Dr. Yvonne S. Thornton Speaks On Overcoming Adversity in The Medical Profession

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For years you were passed over for promotions and opportunities. What kept you there for so long and what was the tipping point that made you leave?

I will never know the true number of times that I was passed over. But there were two that I’m sure about. The last one was so blatant that I moved on. I stayed as long as I did because I didn’t want to leave my patients. They gave me the strength to [endure] the nonsense.

In the book you tell a lot of stories that kind of make you cringe about how you were treated in the profession. How did you keep it together?

My dad; I would tell him how I was thrown to the wolves and he would say, “it is what it is, Cookie. You’re not there to be loved, but to take care of sick patients.” So that would put things back in perspective.

With all that you went through in your career, all while raising two children, was it worth it?

I have no regrets. My mother and father prepared me for all the possibilities in my academic and professional career. When it came to being a wife and mother, my mother was my role model. She taught us that no amount of success at work would make up for failure at home.

How did you create a work-life balance?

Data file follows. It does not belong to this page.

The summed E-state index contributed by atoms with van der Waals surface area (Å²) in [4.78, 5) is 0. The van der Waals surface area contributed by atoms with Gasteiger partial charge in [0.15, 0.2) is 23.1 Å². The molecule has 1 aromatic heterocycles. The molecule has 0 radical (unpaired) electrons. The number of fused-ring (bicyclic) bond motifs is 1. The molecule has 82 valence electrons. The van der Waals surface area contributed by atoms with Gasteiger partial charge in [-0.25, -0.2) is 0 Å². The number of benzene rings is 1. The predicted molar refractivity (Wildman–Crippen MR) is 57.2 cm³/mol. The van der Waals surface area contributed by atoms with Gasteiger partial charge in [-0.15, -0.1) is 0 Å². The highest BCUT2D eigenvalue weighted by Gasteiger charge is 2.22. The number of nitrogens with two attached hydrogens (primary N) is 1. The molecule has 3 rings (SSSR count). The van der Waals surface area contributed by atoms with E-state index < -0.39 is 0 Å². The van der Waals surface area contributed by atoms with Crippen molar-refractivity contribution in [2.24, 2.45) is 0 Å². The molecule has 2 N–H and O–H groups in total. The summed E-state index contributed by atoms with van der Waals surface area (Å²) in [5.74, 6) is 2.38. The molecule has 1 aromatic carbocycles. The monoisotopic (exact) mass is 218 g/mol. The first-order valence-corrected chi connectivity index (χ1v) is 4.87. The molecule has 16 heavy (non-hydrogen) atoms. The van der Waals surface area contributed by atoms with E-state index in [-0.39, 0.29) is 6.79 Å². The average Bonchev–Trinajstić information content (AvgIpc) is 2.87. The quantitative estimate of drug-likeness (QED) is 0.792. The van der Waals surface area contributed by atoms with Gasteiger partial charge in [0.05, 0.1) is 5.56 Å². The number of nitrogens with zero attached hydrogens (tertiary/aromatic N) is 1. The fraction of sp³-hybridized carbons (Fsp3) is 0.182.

I was like a lioness taking care of her cubs. I made sure I was in their lives. I never wanted to miss a school recital or a parent-teacher conference. I was at their chess tournaments and made time to do things like help make a Halloween costume. I will always be Dr. Thornton and Mrs. McClelland.

You’ve been married for 36 years. Your husband is also a doctor, an orthopedic surgeon.  What was the secret for keeping together a marriage with two high profile, demanding careers?

We have always been there for each other. We understand each other. There’s a lot of respect and love. He is my strength, my soul mate.

Your parent’s wisdom still guides you. What have you tried to pass on to your children?

We trained them and raised them like we were raised – to strive for the best, to never stop, to never give up, even in the dark times, just keep going. Nobody can stop you but you. Our son, Woody, won numerous national chess championships. He went to Harvard and received his M.D. from Columbia University College of Physicians and Surgeons, and is a resident in neurosurgery. [Our daughter], Kimberly, was the first woman of color to win a national chess championship. She graduated from Stanford with a degree in studio art, got her master’s in socialmedical science at Columbia, and is a first-year medical student at Howard.

What do you think your parents would say about where you are in your life?

They are in heaven flapping their wings. My sisters and I were the “neighborhood joke.” They laughed at my dad for saying that we were going to be doctors. Well, Donald’s folly is now Donald’s legacy.

What do you want your legacy to be?

That I was one dark-skinned black woman who defied everyone, and that I would spend the hours, do whatever it took, to get the job done. I delivered more than 5,000 babies and have overseen 12,000 deliveries. I have my family. I have enjoyed my life.

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